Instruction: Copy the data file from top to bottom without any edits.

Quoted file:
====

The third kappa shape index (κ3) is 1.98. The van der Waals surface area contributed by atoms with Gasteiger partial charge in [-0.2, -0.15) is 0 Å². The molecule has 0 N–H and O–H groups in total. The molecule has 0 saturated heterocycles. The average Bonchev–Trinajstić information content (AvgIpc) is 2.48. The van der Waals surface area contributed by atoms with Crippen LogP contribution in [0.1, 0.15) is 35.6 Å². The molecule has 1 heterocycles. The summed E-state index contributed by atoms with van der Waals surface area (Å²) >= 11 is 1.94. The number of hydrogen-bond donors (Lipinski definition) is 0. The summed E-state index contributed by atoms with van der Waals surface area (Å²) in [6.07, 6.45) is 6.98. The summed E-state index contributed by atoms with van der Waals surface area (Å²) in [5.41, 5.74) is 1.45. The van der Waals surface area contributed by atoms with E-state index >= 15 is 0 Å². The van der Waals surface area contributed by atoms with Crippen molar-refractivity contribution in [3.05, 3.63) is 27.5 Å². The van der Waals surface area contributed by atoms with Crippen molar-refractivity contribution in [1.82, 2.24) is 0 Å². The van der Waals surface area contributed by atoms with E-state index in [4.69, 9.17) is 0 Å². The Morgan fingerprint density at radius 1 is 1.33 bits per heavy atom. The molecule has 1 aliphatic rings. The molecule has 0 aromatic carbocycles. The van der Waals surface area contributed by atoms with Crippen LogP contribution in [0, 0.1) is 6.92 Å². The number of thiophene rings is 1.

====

The third kappa shape index (κ3) is 1.98. The van der Waals surface area contributed by atoms with Gasteiger partial charge in [-0.2, -0.15) is 0 Å². The molecule has 0 N–H and O–H groups in total. The molecule has 0 saturated heterocycles. The average Bonchev–Trinajstić information content (AvgIpc) is 2.48. The van der Waals surface area contributed by atoms with Crippen LogP contribution in [0.1, 0.15) is 35.6 Å². The molecule has 1 heterocycles. The summed E-state index contributed by atoms with van der Waals surface area (Å²) >= 11 is 1.94. The number of hydrogen-bond donors (Lipinski definition) is 0. The summed E-state index contributed by atoms with van der Waals surface area (Å²) in [6.07, 6.45) is 6.98. The summed E-state index contributed by atoms with van der Waals surface area (Å²) in [5.41, 5.74) is 1.45. The van der Waals surface area contributed by atoms with E-state index >= 15 is 0 Å². The van der Waals surface area contributed by atoms with Crippen molar-refractivity contribution in [3.05, 3.63) is 27.5 Å². The van der Waals surface area contributed by atoms with Crippen molar-refractivity contribution in [1.82, 2.24) is 0 Å². The van der Waals surface area contributed by atoms with E-state index in [4.69, 9.17) is 0 Å². The Morgan fingerprint density at radius 1 is 1.33 bits per heavy atom. The molecule has 1 aliphatic rings. The molecule has 0 aromatic carbocycles. The van der Waals surface area contributed by atoms with Crippen LogP contribution in [0, 0.1) is 6.92 Å². The number of thiophene rings is 1.